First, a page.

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2.3 CSS3 Keyframes

Keyframes allow us more fine-tuned control over our CSS animations. In this lesson, I'll teach you the basics of CSS3 keyframes.

2.3 CSS3 Keyframes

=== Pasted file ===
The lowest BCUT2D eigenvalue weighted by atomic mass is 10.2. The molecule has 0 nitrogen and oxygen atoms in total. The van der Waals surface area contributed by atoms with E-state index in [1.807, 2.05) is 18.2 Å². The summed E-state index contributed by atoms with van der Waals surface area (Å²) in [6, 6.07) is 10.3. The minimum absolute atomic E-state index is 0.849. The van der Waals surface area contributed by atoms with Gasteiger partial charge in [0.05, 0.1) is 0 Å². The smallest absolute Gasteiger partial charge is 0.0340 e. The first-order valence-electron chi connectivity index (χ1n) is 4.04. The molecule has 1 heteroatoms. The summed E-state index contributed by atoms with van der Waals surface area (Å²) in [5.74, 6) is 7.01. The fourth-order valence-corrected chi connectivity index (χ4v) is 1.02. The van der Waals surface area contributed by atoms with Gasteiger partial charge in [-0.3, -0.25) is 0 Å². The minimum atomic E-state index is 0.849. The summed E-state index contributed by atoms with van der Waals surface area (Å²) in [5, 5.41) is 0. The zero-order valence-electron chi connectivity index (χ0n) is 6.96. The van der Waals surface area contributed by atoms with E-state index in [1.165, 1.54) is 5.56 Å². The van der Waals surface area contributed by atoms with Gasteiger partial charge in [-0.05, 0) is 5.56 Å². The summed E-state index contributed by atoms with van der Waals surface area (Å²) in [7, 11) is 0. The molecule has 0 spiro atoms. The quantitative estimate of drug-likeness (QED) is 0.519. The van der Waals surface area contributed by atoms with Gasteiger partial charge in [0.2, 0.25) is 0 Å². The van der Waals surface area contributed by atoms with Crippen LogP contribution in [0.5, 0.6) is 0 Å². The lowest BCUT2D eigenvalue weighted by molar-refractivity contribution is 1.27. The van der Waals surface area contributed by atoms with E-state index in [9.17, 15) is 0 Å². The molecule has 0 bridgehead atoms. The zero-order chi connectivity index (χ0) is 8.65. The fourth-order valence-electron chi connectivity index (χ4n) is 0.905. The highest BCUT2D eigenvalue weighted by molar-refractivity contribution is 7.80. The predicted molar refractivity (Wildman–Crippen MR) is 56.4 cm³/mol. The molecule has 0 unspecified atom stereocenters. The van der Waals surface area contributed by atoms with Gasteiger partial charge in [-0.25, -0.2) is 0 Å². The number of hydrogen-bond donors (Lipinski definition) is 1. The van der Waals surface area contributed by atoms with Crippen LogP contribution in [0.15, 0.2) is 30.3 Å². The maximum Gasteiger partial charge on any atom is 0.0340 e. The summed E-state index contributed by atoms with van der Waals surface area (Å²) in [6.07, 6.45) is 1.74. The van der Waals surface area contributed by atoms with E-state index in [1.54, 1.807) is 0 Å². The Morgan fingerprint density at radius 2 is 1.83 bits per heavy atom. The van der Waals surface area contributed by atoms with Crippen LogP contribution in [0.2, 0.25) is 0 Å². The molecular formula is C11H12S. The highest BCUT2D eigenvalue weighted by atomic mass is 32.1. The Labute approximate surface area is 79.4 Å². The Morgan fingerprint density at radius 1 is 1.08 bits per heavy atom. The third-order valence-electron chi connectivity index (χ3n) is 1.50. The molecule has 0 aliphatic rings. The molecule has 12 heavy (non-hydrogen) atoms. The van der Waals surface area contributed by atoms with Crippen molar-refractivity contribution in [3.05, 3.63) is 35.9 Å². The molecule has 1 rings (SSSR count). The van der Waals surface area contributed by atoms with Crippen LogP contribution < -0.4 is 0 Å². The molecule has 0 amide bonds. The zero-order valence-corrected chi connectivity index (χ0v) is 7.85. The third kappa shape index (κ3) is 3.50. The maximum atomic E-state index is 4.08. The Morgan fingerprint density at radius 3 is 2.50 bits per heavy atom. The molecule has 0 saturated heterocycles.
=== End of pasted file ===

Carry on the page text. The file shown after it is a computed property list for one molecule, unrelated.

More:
In the previous lesson we started looking at the absolute basics of CSS3 animations. We looked at the transition property, and how we can use that to create animations by transitioning the value of whatever properties that we wanted to transition. For example, we transitioned the width and height as well as the left properties. Well in this lesson we are going to look at key frames, which allows us to fine tune our animations, and we can also create our own custom animations. Now, if you are not familiar with the idea of a key frame, you can think of it as an important point in time. Like for example, with an animation we have at least two key frames. We have one at the beginning of the animation, and then one at the end of the animation. But CSS allows us to define other key frames or other important points in time of an animation. So if we wanted to fine tune where an element is, or its size, or even the rotation of an element, we can do that with the key frames at rule. So @key frames. And then we need the name of our animation. Now, we're going to change what we are doing as far as the animation is concerned with out box. Currently, it just slides in and slides back out whenever we click on this box control link. Now, whenever it slides in, we're going to change it so that it still ends at a left position of zero, but it's going to go a little bit beyond zero, and then it´s going to animate back to zero. So it´s kind of going to have a little bounce, type of animation. But whenever we hide the box it´s just going to slide back, we´re not going to do anything special there. So we want to go back to our CSS, and we want to name this animation. So we have @keyframes and then whatever name we want this animation to be. Let's be specific. So this is going to be sliding in the box, so we can do slide-in or we can use camel casing, it doesn't matter as long as we are consistent with how we name our animations. So inside of this key frames @rule, we have our key frames. Now we can do this in two ways. We can use two special rules, one is called from which is the beginning of the animation. and then the other is called two which is, of course, the end of the animation or we can use percentages. Like, if we are at 0% then you know, that's at the beginning of the animation. If we're at 100% then we are at the end of the animation. Or we can mix those together. So we can have from and then we could have something at like 90%, so we can say at 90%, we want the element to be at a certain position. And then we can have to. So, these are going to be our key frames. We have the beginning and the end, and then we have one at 90%. We need to set the left property to -100px because this is the beginning key frame of the slide in animation. Although let's go ahead and change it to -200. Let's also change the size of the box to 200. That way we have something larger to see on screen. And then we want to set the final key frame, the to key frames left position to be simply zero. But at 90% we want left to be just a little bit beyond zero so that we have that bounce back type of animation. So let's say left is going to be five pixels. And that ought to be enough. Now because we are using this slide in an animation, we no longer need this transition property on our box class. So we can get rid of that. But we don't want to apply the animation to the box class because then that animation will execute whenever the page loads. In fact, we can just go ahead and do that. We set animation and then we use our animation name, slide-in, and then we need the duration. And that is going to be 0.3 of a second. That seems to work rather well. So if we go back to the browser and refresh, we're going to see that that animation automatically executes. And that's not what we want. Now, notice that the box disappears at the end of the animation. The reason is because it's going back to it's initial position of -200 pixels. So we want to tell it to use the final values in the to key frame at the end of the animation. We do that by saying forwards, that is the film mode that we need for this animation, that's going to take the left of zero and apply that to the element at the end of the animation. So, we can go back and refresh and then we see that the animation completes and we have the box visible on the screen. Now we can also see that little bounce back animation is working. But we don't want the animation on the box class instead we want that on box-show. We don't need to set the left here because that's automatically going to be done by our animation. So now we can go back, we can refresh, we can click on box control and then it slides in and bounces back. However, whenever we click on it again. It just disappears, there's no animation there. The reason is because we haven't defined an animation. It simply takes away that box-show class from the element, so everything resets back to the CSS properties of the box class. So we want a slide out animation. We can copy what we have for slide in and paste that. We need to change the name to slide out and then we essentially want to do the same thing but in reverse. But in this case we don't need a 90% we're just going to have to key frames. The beginning and the end. So, in this case, the from is going to be zero pixels, so we will change from to zero and then for the to key frame, that is the end of the animation, we want that to be -200 pixels. And now we just need to apply this slide-out animation in order to slide out the element. Now once again, we could use the animation property on our box class. We can use the slide-out animation here. But we're going to see the element slide out whenever we refresh the page, just like that. Because that animation is applied to that element. But, after that, everything just works as it should. But we don't want that initial animation. We want the box hidden by default, so instead of putting the animation property here on the box-class, we can define another class, simply called a box-hide. So let's do that. We will add that animation property to that class. And then we need to adjust our JavaScript because we are no longer just working with this box-show class. We need to incorporate box hide as well. So, let's start by doing things a little more correctly than what we did in the previous lesson. I'm going to create an immediately invoke function and I'm going to put this existing JavaScript Inside of that function. Let's also go ahead and retrieve this element so that we have that, that makes our code a little bit more efficient. Let's just call this boxEl = and then, document.getElementById. And then we will use this boxEl inside of this event handler. So we always want to tackle box show. But we only want to tackle box hide if the element has box-show or if it has box-hide, so we need an if statement. If boxEL.classList.contains box-show, I wonder if we could use the syntax of two classes. I'm not sure if we can, so I'm just going to take this the easy way, the way that I know that works. And let's do class list and then contains and box-hide. Then we want to toggle the box-hide class. So boxEl.classlist.toggle. And then box-hide. And that should be all that we need to do. So if we go back to the browser, let's refresh. If we click on the link, of course that animation works. If we click on it again, the slide out animation works. Let's trigger the animation a couple more times just to make sure that it does indeed work as it should, and it does. So, with our key frames, we were able to add our own custom animations to our CSS. And, of course, this is a very, very simple demonstration. You can get as complex as you want by creating your own animations. But as I said in the previous lesson, I don't want to spend a lot of time on the fundamentals of CSS3 animations. I want you to have an understanding of how they work so that in the next lesson when we start applying these animations to our angular applications, you have an idea of whats going on.